To evaluate the intrinsic QKD performance of our scheme, we measure the figures of merit of the BBM92 protocol right after the demultiplexing stage: a) the asymptotic secret key rate Rkey, which corresponds to the number of secret bits per second established by the two users following basis reconciliation (sifting), error correction and privacy amplification, and b) the quantum bit error rate e (QBER), which is the fraction of erroneous bits in the raw key. We repeat the measurement for 13 different choices of signal and idler 100 GHz channel pairs. Note that this spectral range is limited by the upper cutoff wavelength (1565 nm) of the WSS corresponding to the boundary of the C-Band, and not by the spectral bandwidth of the generated biphoton state.

We first express Rkey and e in terms of the recorded coincidence counts12. The raw coincidence counts in each basis (\({\mathbb{X}}\) and \({\mathbb{Z}}\)) read:

$${C}_{{\mathbb{X}}}^{({\rm{raw}})}={C}_{HH}+{C}_{HV}+{C}_{VH}+{C}_{VV}$$
(2)
$${C}_{{\mathbb{Z}}}^{({\rm{raw}})}={C}_{DD}+{C}_{DA}+{C}_{AD}+{C}_{AA}$$
(3)

The QBER can be readily obtained by taking the ratio of accidental counts against the total number of recorded raw coincidence counts:

$$e=\frac{{C}_{HH}+{C}_{VV}+{C}_{DA}+{C}_{AD}}{{C}_{{\mathbb{X}}}^{({\rm{raw}})}+{C}_{{\mathbb{Z}}}^{({\rm{raw}})}}.$$
(4)

Next, we compute the raw key rate as the arithmetic mean between the raw count rate in the \({\mathbb{X}}\) and in the \({\mathbb{Z}}\) basis:

$${R}_{{\rm{raw}}}=\frac{1}{2}\frac{{C}_{{\mathbb{X}}}^{({\rm{raw}})}+{C}_{{\mathbb{Z}}}^{({\rm{raw}})}}{\tau },$$
(5)

with τ the integration time. Finally, the asymptotic key rate is obtained as25,26:

$${R}_{{\rm{key}}}\ge {R}_{{\rm{raw}}}\frac{1}{2}(1-f(e){H}_{2}(e)-{H}_{2}(e)),$$
(6)

where \({H}_{2}(e)=-e{{\rm{log}}}_{2}(e)-(1-e){{\rm{log}}}_{2}(1-e)\) is the binary entropy function. This corresponds to the maximum number of key bits per unit time that can be securely extracted by the two parties in the limit of infinite key length. The factor 1/2 accounts for the basis reconciliation process (sifting) of the BBM92 protocol. f(e)H2(e) is the portion of the key that has to be used for error correction, with f(e) ≥ 1 a function that quantifies the efficiency of the error correction code. In this work, we use interpolation of tabulated values for f(e)25 assuming the standard bidirectional code presented in Ref. 27. Finally, the last term in H2(e) is the lower bound of the fraction of the raw key that is lost after privacy amplification28.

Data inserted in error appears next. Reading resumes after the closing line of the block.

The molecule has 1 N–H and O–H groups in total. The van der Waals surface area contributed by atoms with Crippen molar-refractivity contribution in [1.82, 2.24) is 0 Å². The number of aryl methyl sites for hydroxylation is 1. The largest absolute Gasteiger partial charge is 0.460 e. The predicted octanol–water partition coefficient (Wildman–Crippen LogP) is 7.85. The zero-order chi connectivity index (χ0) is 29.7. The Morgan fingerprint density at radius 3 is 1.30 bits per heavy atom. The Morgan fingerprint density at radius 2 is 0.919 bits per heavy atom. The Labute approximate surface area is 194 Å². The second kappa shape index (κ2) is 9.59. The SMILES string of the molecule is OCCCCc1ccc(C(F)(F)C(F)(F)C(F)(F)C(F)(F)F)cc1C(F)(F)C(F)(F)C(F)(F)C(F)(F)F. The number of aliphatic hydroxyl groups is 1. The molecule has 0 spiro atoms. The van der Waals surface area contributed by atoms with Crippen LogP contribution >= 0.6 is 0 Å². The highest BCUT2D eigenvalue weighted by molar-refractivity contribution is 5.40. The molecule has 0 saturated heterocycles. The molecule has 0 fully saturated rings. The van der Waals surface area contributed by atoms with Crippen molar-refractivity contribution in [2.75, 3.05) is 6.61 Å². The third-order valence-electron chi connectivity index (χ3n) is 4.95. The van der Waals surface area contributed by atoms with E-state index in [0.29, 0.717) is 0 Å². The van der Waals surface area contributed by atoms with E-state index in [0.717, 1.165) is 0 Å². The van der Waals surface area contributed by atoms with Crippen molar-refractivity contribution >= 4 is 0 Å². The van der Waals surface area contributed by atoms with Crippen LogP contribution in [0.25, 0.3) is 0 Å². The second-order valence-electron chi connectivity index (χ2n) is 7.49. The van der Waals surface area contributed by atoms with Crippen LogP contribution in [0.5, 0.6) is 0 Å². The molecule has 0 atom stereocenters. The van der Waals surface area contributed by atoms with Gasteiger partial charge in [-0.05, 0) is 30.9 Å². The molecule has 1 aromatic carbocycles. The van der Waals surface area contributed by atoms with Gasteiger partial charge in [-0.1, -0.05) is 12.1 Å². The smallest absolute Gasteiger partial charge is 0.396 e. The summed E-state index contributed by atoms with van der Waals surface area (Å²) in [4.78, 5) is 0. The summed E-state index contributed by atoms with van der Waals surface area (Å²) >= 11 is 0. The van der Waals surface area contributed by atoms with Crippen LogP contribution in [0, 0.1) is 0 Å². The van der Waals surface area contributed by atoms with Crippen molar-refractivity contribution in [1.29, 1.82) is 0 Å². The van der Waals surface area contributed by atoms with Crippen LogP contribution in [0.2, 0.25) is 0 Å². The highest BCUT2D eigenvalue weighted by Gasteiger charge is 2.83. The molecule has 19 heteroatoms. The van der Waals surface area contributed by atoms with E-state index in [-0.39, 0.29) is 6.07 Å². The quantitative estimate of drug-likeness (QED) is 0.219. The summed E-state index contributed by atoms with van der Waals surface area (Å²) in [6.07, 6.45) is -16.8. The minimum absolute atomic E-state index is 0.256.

The calculated Rkey and QBER are plotted in Fig. 3. We see that both quantities are stable over the 13 ITU 100 GHz channels spanning a 10.4 nm wavelength range. The QBER stays below 2%, well under the positive key rate threshold of 11% for which 1 − f(e)H2(e) − H2(e) = 0, assuming an error-correcting code operating at the Shannon limit (f(e) = 1). This stability can be attributed to the flatness of the source spectrum and fidelity in this spectral region (Fig. 2) and to the wavelength-independent insertion losses of the WSS. The entanglement quality of the emitted quantum state, combined with the high conversion efficiency of AlGaAs, yields high asymptotic key rates of 28 to 39 bits/s, over a very broad spectral range. The ability to support high key rates with low error over many frequency channels makes our AlGaAs entangled photon source an ideal technology for a chip-based quantum network, as will be illustrated later.

Fig. 3: BBM92 performance at 0 km.
figure3

Asymptotic BBM92 key rate (upper panel) and QBER (lower panel) as a function of the detuning to biphoton degeneracy in nm (lower x-axis) and in units of 100 GHz channels (upper x-axis). The 11% error threshold for a positive key rate is given for an error-correcting code operating at the Shannon limit.

Entanglement distribution and secret key distribution over long-distance fiber links

After quantifying the intrinsic entanglement generation and QKD performance of the source over a broad spectral range, we assess the long-distance performance of our architecture. To certify the capability of our setup to maintain high-quality entanglement over long fiber links, we measure the lower bound to the fidelity given in Eq. (1) after adding 25 km SMF28 fiber spools between the demux/mux stage and the user’s measurement station. This measurement is performed in two configurations: symmetric (both users separated from the source by 25 km of fiber) and asymmetric (one user at 0 km and the other at 25 km) in order to compare the performances and provide the optimized solution for entanglement distribution. All measurement runs are performed by selecting entangled photons from 100 GHz ITU channels 23 (1558.98 nm) and 29 (1554.13 nm) chosen as representative of all the available channels. We note that in our experimental setup we have manually adjusted the position of the polarization analysis stage for each value of the link’s length to compensate for polarization rotation in the fibers. However, this operation could be completely automatized by using active polarization controllers and pilot signals. The results are shown as black symbols in Fig. 4a and c for the symmetric and asymmetric configurations respectively.